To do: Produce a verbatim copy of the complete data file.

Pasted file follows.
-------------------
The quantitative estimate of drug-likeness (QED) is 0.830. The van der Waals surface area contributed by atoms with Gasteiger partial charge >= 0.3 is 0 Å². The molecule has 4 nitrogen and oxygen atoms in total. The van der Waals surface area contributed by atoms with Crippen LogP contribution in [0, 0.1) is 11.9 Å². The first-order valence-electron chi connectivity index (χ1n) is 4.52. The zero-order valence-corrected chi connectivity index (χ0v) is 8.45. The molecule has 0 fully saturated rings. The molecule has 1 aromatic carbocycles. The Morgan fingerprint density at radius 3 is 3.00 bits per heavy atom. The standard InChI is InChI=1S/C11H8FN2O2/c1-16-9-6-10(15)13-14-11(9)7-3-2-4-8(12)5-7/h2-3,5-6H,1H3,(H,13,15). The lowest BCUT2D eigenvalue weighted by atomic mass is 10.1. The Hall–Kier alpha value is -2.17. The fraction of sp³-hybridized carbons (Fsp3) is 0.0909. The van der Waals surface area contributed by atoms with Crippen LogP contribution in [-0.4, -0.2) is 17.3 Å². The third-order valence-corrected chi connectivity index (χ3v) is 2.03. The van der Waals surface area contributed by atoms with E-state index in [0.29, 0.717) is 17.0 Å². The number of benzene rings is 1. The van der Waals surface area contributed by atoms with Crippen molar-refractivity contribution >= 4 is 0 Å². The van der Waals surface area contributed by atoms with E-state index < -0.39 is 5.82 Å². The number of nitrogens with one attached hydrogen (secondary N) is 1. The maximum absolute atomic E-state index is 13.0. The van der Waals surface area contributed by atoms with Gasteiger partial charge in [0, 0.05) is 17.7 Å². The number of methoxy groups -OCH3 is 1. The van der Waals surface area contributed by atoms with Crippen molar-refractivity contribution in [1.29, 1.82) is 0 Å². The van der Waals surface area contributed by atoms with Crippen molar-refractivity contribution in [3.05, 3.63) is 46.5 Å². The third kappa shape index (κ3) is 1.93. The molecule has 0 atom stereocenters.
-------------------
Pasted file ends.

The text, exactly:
The quantitative estimate of drug-likeness (QED) is 0.830. The van der Waals surface area contributed by atoms with Gasteiger partial charge >= 0.3 is 0 Å². The molecule has 4 nitrogen and oxygen atoms in total. The van der Waals surface area contributed by atoms with Crippen LogP contribution in [0, 0.1) is 11.9 Å². The first-order valence-electron chi connectivity index (χ1n) is 4.52. The zero-order valence-corrected chi connectivity index (χ0v) is 8.45. The molecule has 0 fully saturated rings. The molecule has 1 aromatic carbocycles. The Morgan fingerprint density at radius 3 is 3.00 bits per heavy atom. The standard InChI is InChI=1S/C11H8FN2O2/c1-16-9-6-10(15)13-14-11(9)7-3-2-4-8(12)5-7/h2-3,5-6H,1H3,(H,13,15). The lowest BCUT2D eigenvalue weighted by atomic mass is 10.1. The Hall–Kier alpha value is -2.17. The fraction of sp³-hybridized carbons (Fsp3) is 0.0909. The van der Waals surface area contributed by atoms with Crippen LogP contribution in [-0.4, -0.2) is 17.3 Å². The third-order valence-corrected chi connectivity index (χ3v) is 2.03. The van der Waals surface area contributed by atoms with E-state index in [0.29, 0.717) is 17.0 Å². The number of benzene rings is 1. The van der Waals surface area contributed by atoms with Crippen molar-refractivity contribution >= 4 is 0 Å². The van der Waals surface area contributed by atoms with E-state index < -0.39 is 5.82 Å². The number of nitrogens with one attached hydrogen (secondary N) is 1. The maximum absolute atomic E-state index is 13.0. The van der Waals surface area contributed by atoms with Gasteiger partial charge in [0, 0.05) is 17.7 Å². The number of methoxy groups -OCH3 is 1. The van der Waals surface area contributed by atoms with Crippen molar-refractivity contribution in [1.29, 1.82) is 0 Å². The van der Waals surface area contributed by atoms with Crippen molar-refractivity contribution in [3.05, 3.63) is 46.5 Å². The third kappa shape index (κ3) is 1.93. The molecule has 0 atom stereocenters.